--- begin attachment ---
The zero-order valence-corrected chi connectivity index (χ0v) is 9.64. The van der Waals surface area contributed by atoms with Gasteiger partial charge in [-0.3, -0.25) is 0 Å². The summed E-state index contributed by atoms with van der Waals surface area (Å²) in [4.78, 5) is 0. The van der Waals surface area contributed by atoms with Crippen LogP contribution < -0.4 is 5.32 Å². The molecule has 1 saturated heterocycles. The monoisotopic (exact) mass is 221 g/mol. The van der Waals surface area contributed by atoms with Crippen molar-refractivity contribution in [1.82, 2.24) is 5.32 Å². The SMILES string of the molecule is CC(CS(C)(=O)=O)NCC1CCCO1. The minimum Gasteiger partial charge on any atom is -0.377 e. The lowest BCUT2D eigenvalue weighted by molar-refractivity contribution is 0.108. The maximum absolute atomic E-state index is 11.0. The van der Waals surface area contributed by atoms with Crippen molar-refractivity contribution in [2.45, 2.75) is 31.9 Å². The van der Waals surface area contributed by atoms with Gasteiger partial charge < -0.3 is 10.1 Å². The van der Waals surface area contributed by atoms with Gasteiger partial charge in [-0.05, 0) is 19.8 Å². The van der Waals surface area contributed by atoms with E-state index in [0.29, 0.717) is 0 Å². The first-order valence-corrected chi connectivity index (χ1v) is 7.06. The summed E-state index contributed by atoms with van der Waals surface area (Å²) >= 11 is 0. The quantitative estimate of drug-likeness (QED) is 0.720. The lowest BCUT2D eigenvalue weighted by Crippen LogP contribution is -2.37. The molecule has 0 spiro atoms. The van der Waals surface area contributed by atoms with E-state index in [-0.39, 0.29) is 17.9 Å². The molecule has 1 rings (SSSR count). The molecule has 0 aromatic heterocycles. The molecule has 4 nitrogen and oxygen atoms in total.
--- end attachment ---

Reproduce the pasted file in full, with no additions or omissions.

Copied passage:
The zero-order valence-corrected chi connectivity index (χ0v) is 9.64. The van der Waals surface area contributed by atoms with Gasteiger partial charge in [-0.3, -0.25) is 0 Å². The summed E-state index contributed by atoms with van der Waals surface area (Å²) in [4.78, 5) is 0. The van der Waals surface area contributed by atoms with Crippen LogP contribution < -0.4 is 5.32 Å². The molecule has 1 saturated heterocycles. The monoisotopic (exact) mass is 221 g/mol. The van der Waals surface area contributed by atoms with Crippen molar-refractivity contribution in [1.82, 2.24) is 5.32 Å². The SMILES string of the molecule is CC(CS(C)(=O)=O)NCC1CCCO1. The minimum Gasteiger partial charge on any atom is -0.377 e. The lowest BCUT2D eigenvalue weighted by molar-refractivity contribution is 0.108. The maximum absolute atomic E-state index is 11.0. The van der Waals surface area contributed by atoms with Crippen molar-refractivity contribution in [2.45, 2.75) is 31.9 Å². The van der Waals surface area contributed by atoms with Gasteiger partial charge < -0.3 is 10.1 Å². The van der Waals surface area contributed by atoms with Gasteiger partial charge in [-0.05, 0) is 19.8 Å². The van der Waals surface area contributed by atoms with E-state index in [0.29, 0.717) is 0 Å². The first-order valence-corrected chi connectivity index (χ1v) is 7.06. The summed E-state index contributed by atoms with van der Waals surface area (Å²) >= 11 is 0. The quantitative estimate of drug-likeness (QED) is 0.720. The lowest BCUT2D eigenvalue weighted by Crippen LogP contribution is -2.37. The molecule has 0 spiro atoms. The van der Waals surface area contributed by atoms with E-state index in [-0.39, 0.29) is 17.9 Å². The molecule has 1 rings (SSSR count). The molecule has 0 aromatic heterocycles. The molecule has 4 nitrogen and oxygen atoms in total.